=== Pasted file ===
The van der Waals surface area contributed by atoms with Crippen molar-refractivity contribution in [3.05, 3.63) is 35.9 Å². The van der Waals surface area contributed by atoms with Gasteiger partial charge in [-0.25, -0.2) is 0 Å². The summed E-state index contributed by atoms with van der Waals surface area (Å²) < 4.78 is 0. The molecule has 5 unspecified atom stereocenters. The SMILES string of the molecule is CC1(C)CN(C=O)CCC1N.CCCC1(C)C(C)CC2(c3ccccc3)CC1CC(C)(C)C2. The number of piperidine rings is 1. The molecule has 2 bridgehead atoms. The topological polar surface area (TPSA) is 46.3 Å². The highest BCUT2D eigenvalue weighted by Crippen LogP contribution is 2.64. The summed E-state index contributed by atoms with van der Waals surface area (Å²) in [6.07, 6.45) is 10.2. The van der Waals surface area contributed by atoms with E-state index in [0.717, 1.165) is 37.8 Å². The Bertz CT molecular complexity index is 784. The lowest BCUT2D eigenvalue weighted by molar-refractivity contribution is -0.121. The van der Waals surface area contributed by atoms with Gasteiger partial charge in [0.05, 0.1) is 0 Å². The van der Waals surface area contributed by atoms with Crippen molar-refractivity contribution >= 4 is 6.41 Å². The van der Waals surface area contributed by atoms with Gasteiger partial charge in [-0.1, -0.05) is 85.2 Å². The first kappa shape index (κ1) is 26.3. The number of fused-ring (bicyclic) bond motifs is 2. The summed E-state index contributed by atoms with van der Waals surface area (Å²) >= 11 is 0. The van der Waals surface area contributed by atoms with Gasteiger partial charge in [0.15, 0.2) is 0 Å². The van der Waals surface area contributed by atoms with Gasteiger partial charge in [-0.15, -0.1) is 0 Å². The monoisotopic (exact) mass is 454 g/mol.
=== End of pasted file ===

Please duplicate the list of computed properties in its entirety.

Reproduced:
The van der Waals surface area contributed by atoms with Crippen molar-refractivity contribution in [3.05, 3.63) is 35.9 Å². The van der Waals surface area contributed by atoms with Gasteiger partial charge in [-0.25, -0.2) is 0 Å². The summed E-state index contributed by atoms with van der Waals surface area (Å²) < 4.78 is 0. The molecule has 5 unspecified atom stereocenters. The SMILES string of the molecule is CC1(C)CN(C=O)CCC1N.CCCC1(C)C(C)CC2(c3ccccc3)CC1CC(C)(C)C2. The number of piperidine rings is 1. The molecule has 2 bridgehead atoms. The topological polar surface area (TPSA) is 46.3 Å². The highest BCUT2D eigenvalue weighted by Crippen LogP contribution is 2.64. The summed E-state index contributed by atoms with van der Waals surface area (Å²) in [6.07, 6.45) is 10.2. The van der Waals surface area contributed by atoms with E-state index in [0.717, 1.165) is 37.8 Å². The Bertz CT molecular complexity index is 784. The lowest BCUT2D eigenvalue weighted by molar-refractivity contribution is -0.121. The van der Waals surface area contributed by atoms with Gasteiger partial charge in [0.05, 0.1) is 0 Å². The van der Waals surface area contributed by atoms with Crippen molar-refractivity contribution >= 4 is 6.41 Å². The van der Waals surface area contributed by atoms with Gasteiger partial charge in [-0.1, -0.05) is 85.2 Å². The first kappa shape index (κ1) is 26.3. The number of fused-ring (bicyclic) bond motifs is 2. The summed E-state index contributed by atoms with van der Waals surface area (Å²) >= 11 is 0. The van der Waals surface area contributed by atoms with Gasteiger partial charge in [0.15, 0.2) is 0 Å². The van der Waals surface area contributed by atoms with Gasteiger partial charge in [-0.15, -0.1) is 0 Å². The monoisotopic (exact) mass is 454 g/mol.